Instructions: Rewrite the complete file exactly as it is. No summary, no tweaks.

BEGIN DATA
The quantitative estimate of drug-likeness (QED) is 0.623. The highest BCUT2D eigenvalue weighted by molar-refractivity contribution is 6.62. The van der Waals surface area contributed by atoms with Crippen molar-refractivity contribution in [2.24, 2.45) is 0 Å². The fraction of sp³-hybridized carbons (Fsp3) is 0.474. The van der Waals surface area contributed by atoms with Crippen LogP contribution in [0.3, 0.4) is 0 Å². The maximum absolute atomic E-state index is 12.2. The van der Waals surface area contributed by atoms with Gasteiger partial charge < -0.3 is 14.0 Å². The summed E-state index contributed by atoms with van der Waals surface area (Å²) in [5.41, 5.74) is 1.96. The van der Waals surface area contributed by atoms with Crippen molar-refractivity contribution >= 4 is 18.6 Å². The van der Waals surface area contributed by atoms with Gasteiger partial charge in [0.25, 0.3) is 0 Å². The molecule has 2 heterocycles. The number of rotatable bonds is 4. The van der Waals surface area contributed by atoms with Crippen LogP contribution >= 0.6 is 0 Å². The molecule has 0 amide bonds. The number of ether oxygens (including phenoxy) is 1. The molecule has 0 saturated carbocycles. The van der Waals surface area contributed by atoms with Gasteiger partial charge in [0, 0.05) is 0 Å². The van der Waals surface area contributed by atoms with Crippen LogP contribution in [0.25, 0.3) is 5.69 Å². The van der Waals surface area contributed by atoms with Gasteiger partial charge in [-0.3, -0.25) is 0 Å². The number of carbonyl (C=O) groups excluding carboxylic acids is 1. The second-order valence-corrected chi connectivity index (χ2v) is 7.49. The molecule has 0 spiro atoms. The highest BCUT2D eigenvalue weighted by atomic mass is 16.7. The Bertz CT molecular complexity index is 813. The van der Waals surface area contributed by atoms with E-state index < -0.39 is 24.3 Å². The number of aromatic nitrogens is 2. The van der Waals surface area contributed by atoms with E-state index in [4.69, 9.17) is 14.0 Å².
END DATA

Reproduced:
The quantitative estimate of drug-likeness (QED) is 0.623. The highest BCUT2D eigenvalue weighted by molar-refractivity contribution is 6.62. The van der Waals surface area contributed by atoms with Crippen molar-refractivity contribution in [2.24, 2.45) is 0 Å². The fraction of sp³-hybridized carbons (Fsp3) is 0.474. The van der Waals surface area contributed by atoms with Crippen LogP contribution in [0.3, 0.4) is 0 Å². The maximum absolute atomic E-state index is 12.2. The van der Waals surface area contributed by atoms with Gasteiger partial charge < -0.3 is 14.0 Å². The summed E-state index contributed by atoms with van der Waals surface area (Å²) in [5.41, 5.74) is 1.96. The van der Waals surface area contributed by atoms with Crippen molar-refractivity contribution >= 4 is 18.6 Å². The van der Waals surface area contributed by atoms with Gasteiger partial charge in [0.25, 0.3) is 0 Å². The molecule has 2 heterocycles. The number of rotatable bonds is 4. The van der Waals surface area contributed by atoms with Crippen LogP contribution >= 0.6 is 0 Å². The molecule has 0 amide bonds. The number of ether oxygens (including phenoxy) is 1. The molecule has 0 saturated carbocycles. The van der Waals surface area contributed by atoms with Gasteiger partial charge in [0, 0.05) is 0 Å². The van der Waals surface area contributed by atoms with Crippen LogP contribution in [0.25, 0.3) is 5.69 Å². The van der Waals surface area contributed by atoms with Gasteiger partial charge in [-0.3, -0.25) is 0 Å². The number of carbonyl (C=O) groups excluding carboxylic acids is 1. The second-order valence-corrected chi connectivity index (χ2v) is 7.49. The molecule has 0 spiro atoms. The highest BCUT2D eigenvalue weighted by atomic mass is 16.7. The Bertz CT molecular complexity index is 813. The van der Waals surface area contributed by atoms with E-state index < -0.39 is 24.3 Å². The number of aromatic nitrogens is 2. The van der Waals surface area contributed by atoms with E-state index in [4.69, 9.17) is 14.0 Å².